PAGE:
By Peter Freska

There is still a divid­ed pub­lic: “The pub­lic remains deeply divid­ed. As of last month, more Amer­i­cans viewed the law unfa­vor­ably (46%) than favor­ably (37%)—a shift from four years ear­li­er, when respon­dents favored it 42% to 40%, accord­ing to a Kaiser Fam­i­ly Foun­da­tion poll … ’The fun­da­men­tal impe­tus for the law was to low­er the num­ber of unin­sured, and it has clear­ly done that,’ said Lar­ry Levitt, a senior vice pres­i­dent at the Kaiser Fam­i­ly Foun­da­tion. ’But sim­ply get­ting peo­ple insured doesn’t mean health care is affor­dable.’” Source

There is the Patient Pro­tec­tion and Afford­able Care Act (PPACA) dis­man­tling dri­ve in Wash­ing­ton, D.C.: “(Bloomberg) – Repub­li­cans, new­ly in charge of the House and Sen­ate, begin their cam­paign to dis­man­tle PPACA with a vote this week to ease the law’s require­ment that large employ­ers give health insur­ance to full-time work­ers.” Source

 

PPACAHealthIt appears that accord­ing to the Kaiser Fam­i­ly Foun­da­tion, the pub­lic doesn’t think too high­ly of health care reform. Or, at least doesn’t feel that they ful­ly under­stand the law and how it will real­ly impact them. It also appears that Wash­ing­ton, D.C. con­tin­ues its dri­ve for “change;” albeit a dif­fer­ent form of “change” than just a few years ago. When I look at the law, the rules & reg­u­la­tions, and the guid­ance for health care reform, I can sym­pa­thize with both the pub­lic and the law­mak­ers. As a trust­ed advi­sor at The LBL Group (a UBA Part­ner Firm), my clients rely on the infor­ma­tion, knowl­edge and guid­ance that I pro­vide to make the best busi­ness deci­sions for them. All this said, it is impor­tant to remem­ber that every­thing comes at some cost. In Cal­i­for­nia, a state that has embraced health care reform, the unprece­dent­ed fourth-term gov­er­nor even com­ment­ed that, “Pro­vid­ing the secu­ri­ty of health cov­er­age to so many Cal­i­for­ni­ans who need it is the right thing to do. But it isn’t free. Although the fed­er­al gov­ern­ment will tem­porar­i­ly foot much of the bill, new state costs – now and more so in the future – will run into the bil­lions.” (http://jrreport.wpengine.com/2015/01/06/brown-on-health-coverage-right-thing-to-do-but-it-isnt-free/) And that is just for Cal­i­for­nia. It is also worth not­ing that busi­ness­es with few­er than 50 employ­ees that pro­vid­ed health insur­ance under AB1672 (Cal­i­for­nia Small Group Insur­ance Law in place since 1993, now AB1083) are required to offer this cov­er­age to all full-time employ­ees work­ing at least 30 hours per week, and sim­i­lar rules exist in some oth­er states.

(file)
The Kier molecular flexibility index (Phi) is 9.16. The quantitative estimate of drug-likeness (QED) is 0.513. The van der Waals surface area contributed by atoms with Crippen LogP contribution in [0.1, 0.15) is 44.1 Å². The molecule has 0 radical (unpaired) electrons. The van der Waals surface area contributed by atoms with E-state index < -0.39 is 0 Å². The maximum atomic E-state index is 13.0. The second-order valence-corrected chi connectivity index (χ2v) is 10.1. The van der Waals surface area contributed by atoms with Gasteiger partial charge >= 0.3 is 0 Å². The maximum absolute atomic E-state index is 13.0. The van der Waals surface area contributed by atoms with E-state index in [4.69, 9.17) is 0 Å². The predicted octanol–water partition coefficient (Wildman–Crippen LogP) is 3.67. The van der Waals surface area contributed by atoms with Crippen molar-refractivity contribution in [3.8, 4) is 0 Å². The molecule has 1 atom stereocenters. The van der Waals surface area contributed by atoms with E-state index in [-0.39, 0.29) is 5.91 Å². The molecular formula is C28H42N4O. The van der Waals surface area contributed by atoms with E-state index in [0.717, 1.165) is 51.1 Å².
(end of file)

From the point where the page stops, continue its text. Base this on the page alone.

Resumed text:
Where will all these things take us in the com­ing years?

Kaiser Per­ma­nente has been viewed as an exam­ple of how things could look in the future, but there are oth­ers that are mak­ing a dis­cern­able impact on health care man­age­ment, deliv­ery and cost. For Exam­ple, Anthem Blue Cross along with Memo­ri­al­Care Health Sys­tem, Cedars-Sinai, Good Samar­i­tan Hos­pi­tal, Hunt­ing­ton Memo­r­i­al Hos­pi­tal, PIH Health, Tor­rance Memo­r­i­al Med­ical Cen­ter and UCLA Health announced Viv­i­ty. This is the first nation­al part­ner­ship between an insur­er and com­pet­ing health sys­tems, and it includes enhanced align­ment in health deliv­ery as well as a full risk/gain share among all the part­ners. Addi­tion­al­ly, accord­ing to Anthem Blue Cross West Region Pres­i­dent Pam Kehaly, pre­mi­ums will be “low­er than what exists on the mar­ket today.” If we work our way to the mid­dle of the coun­try, a bright spot will be found at The Surgery Cen­ter of Okla­homa (http://www.surgerycenterok.com/). Here, all surg­eries per­formed are at one low price, with­out any hid­den fees. They use a sim­ple, three-step process to make it easy.

On the oth­er side of the coun­try is anoth­er promi­nent health sys­tem mak­ing a stand on health care deliv­ery and the cost of insur­ance. North Shore LIJ formed a new health plan called Care­Con­nect (http://www.nslijcareconnect.com/) with the mot­to “Chang­ing what to expect from health insur­ance.” To val­i­date their mot­to, in their sec­ond year of oper­a­tions they have been able to reduce the pre­mi­um paid by their employ­er groups.

These are just three exam­ples from across the coun­try. There are many more and even more in the works for sure. Health care and health insur­ance are in chang­ing times, and nobody knows what the future holds. In the mean­time, if you are a U.S. cit­i­zen or legal res­i­dent who is required to main­tain health insur­ance, work to be informed. If you are an employ­er, or oth­er pur­chas­er of group health ben­e­fits, make sure that you are work­ing with a trust­ed advi­sor like the Part­ners of Unit­ed Ben­e­fit Advi­sors. Last­ly, check to see if your advi­sor or advi­so­ry firm works with a Nation­al Asso­ci­a­tion of Health Under­writ­ers (NAHU)-certified PPACA expert.

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